Whatever we do the wind tugs at us or pushes us, pulls us back or shoves us sideways. And despite it all, we spend each day drenched in sweat from our exertions. To suggest that we rest for even just a day would be like admitting defeat; we might just as well put a gun to our heads.
The dreadful ache in my hips, back and legs begs me to stop but we daren't halt before what passes for nightfall here, when the light changes from a torn orange to a darker shade that belongs to no hour of the day that I recognise. I feel as though I've stopped being a man and have become simply a machine for walking.
Always there is the agonising song of the wind, whistling or grumbling, as it hurls the sand hard against the edges of the buildings. Wherever you go it is there, following every turn and curve on this seemingly eternal journey. It has always got there before you and maybe it has even helped to create this place, bleakly hammering it into the curious shapes and whorls that adorn some of the low buildings huddled against the huge wall.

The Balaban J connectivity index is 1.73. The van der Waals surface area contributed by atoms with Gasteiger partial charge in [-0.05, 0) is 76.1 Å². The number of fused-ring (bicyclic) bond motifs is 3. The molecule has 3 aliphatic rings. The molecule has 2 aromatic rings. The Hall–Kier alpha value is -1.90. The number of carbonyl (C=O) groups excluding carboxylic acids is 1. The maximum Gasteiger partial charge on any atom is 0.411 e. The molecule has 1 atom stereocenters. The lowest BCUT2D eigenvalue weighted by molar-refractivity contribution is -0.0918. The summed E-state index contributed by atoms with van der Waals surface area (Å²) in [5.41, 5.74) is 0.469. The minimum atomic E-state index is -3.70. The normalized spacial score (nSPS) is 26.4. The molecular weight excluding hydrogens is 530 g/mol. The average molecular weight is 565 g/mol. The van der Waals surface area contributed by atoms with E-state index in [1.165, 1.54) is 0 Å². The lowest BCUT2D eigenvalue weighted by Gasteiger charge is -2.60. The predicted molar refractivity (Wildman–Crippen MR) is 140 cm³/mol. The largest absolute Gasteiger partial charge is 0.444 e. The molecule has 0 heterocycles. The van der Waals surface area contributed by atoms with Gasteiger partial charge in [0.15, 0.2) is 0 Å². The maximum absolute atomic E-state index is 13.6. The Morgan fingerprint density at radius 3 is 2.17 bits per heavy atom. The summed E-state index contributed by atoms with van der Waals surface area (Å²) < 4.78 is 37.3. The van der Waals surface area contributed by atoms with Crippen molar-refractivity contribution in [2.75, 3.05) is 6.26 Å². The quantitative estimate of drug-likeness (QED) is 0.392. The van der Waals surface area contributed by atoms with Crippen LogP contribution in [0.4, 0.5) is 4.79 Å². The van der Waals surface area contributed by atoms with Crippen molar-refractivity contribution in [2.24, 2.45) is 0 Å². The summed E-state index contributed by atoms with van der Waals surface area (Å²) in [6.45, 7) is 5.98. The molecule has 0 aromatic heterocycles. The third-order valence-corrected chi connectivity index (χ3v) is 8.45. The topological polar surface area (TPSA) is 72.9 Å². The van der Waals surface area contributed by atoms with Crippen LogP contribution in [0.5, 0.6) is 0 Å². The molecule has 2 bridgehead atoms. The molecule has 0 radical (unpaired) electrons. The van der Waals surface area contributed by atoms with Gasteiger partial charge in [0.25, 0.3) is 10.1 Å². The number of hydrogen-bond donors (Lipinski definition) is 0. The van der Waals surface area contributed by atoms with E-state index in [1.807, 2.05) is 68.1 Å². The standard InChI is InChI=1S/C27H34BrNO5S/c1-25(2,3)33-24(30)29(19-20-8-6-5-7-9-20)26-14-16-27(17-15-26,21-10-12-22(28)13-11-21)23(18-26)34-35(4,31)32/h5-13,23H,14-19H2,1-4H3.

At first I plugged myself into my personal music player, drowning out the constant sound. But when the songs began to seem as monotonous as the roar and sigh outside, I abandoned the player in one of our nightly shelters.
Once, several weeks after we started walking and several months ago now, the storms stopped. That can't be true, of course, but it seemed as though they stopped. We found ourselves in a silent, still pocket hidden within the storms. The air cleared of particles for a minute, only a minute, and we could see across the floor of shallow, undulating dunes. There was a far wall; huge and distant, disappearing into a rumour of sky. Only then was it perfectly clear to us that we were inside some enormous structure and not merely crawling along its surface.
Within seconds of us removing our goggles and protective masks, the sand had lashed at us again, stinging our faces and forcing us to huddle into ourselves. But we had seen something that had both made our hearts sink and given us hope.